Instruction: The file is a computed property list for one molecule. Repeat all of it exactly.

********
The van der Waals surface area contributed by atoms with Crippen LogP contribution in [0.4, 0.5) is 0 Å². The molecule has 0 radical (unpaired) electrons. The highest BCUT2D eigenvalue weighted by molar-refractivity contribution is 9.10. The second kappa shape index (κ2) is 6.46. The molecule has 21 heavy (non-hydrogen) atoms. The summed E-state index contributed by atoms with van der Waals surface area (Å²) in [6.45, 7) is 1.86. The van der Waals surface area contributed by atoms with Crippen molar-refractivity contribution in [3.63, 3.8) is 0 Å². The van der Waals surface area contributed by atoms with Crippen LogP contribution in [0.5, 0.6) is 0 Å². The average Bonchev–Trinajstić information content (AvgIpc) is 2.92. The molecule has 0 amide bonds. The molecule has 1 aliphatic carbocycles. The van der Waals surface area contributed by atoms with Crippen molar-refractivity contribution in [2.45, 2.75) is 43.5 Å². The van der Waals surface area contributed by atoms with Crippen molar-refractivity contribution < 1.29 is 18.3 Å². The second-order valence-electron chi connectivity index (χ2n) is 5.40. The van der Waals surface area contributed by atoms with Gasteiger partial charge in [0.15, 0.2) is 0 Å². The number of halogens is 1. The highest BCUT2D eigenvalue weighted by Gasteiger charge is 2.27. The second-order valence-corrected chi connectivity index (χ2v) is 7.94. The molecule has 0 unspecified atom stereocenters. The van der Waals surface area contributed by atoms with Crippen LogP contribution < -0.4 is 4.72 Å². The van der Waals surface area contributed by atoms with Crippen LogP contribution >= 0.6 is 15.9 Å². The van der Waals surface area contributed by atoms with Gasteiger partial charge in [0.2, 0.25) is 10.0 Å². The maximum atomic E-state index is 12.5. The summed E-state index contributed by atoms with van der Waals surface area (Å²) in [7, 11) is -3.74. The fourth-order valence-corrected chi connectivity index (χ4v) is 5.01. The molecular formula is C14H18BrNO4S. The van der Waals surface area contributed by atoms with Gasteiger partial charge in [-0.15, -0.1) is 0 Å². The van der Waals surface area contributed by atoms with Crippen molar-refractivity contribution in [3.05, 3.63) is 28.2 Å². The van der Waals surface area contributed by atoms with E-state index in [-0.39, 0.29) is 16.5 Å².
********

The van der Waals surface area contributed by atoms with Crippen LogP contribution in [0.4, 0.5) is 0 Å². The molecule has 0 radical (unpaired) electrons. The highest BCUT2D eigenvalue weighted by molar-refractivity contribution is 9.10. The second kappa shape index (κ2) is 6.46. The molecule has 21 heavy (non-hydrogen) atoms. The summed E-state index contributed by atoms with van der Waals surface area (Å²) in [6.45, 7) is 1.86. The van der Waals surface area contributed by atoms with Crippen molar-refractivity contribution in [3.63, 3.8) is 0 Å². The van der Waals surface area contributed by atoms with Crippen LogP contribution in [0.5, 0.6) is 0 Å². The average Bonchev–Trinajstić information content (AvgIpc) is 2.92. The molecule has 0 amide bonds. The molecule has 1 aliphatic carbocycles. The van der Waals surface area contributed by atoms with Crippen molar-refractivity contribution in [2.45, 2.75) is 43.5 Å². The van der Waals surface area contributed by atoms with Crippen molar-refractivity contribution < 1.29 is 18.3 Å². The second-order valence-electron chi connectivity index (χ2n) is 5.40. The van der Waals surface area contributed by atoms with Gasteiger partial charge in [0.15, 0.2) is 0 Å². The number of halogens is 1. The highest BCUT2D eigenvalue weighted by Gasteiger charge is 2.27. The second-order valence-corrected chi connectivity index (χ2v) is 7.94. The molecule has 0 unspecified atom stereocenters. The van der Waals surface area contributed by atoms with Crippen LogP contribution < -0.4 is 4.72 Å². The van der Waals surface area contributed by atoms with Crippen LogP contribution >= 0.6 is 15.9 Å². The van der Waals surface area contributed by atoms with Gasteiger partial charge in [0.2, 0.25) is 10.0 Å². The maximum atomic E-state index is 12.5. The summed E-state index contributed by atoms with van der Waals surface area (Å²) in [7, 11) is -3.74. The fourth-order valence-corrected chi connectivity index (χ4v) is 5.01. The molecular formula is C14H18BrNO4S. The van der Waals surface area contributed by atoms with Gasteiger partial charge in [-0.15, -0.1) is 0 Å². The van der Waals surface area contributed by atoms with Crippen molar-refractivity contribution in [3.05, 3.63) is 28.2 Å². The van der Waals surface area contributed by atoms with E-state index in [-0.39, 0.29) is 16.5 Å².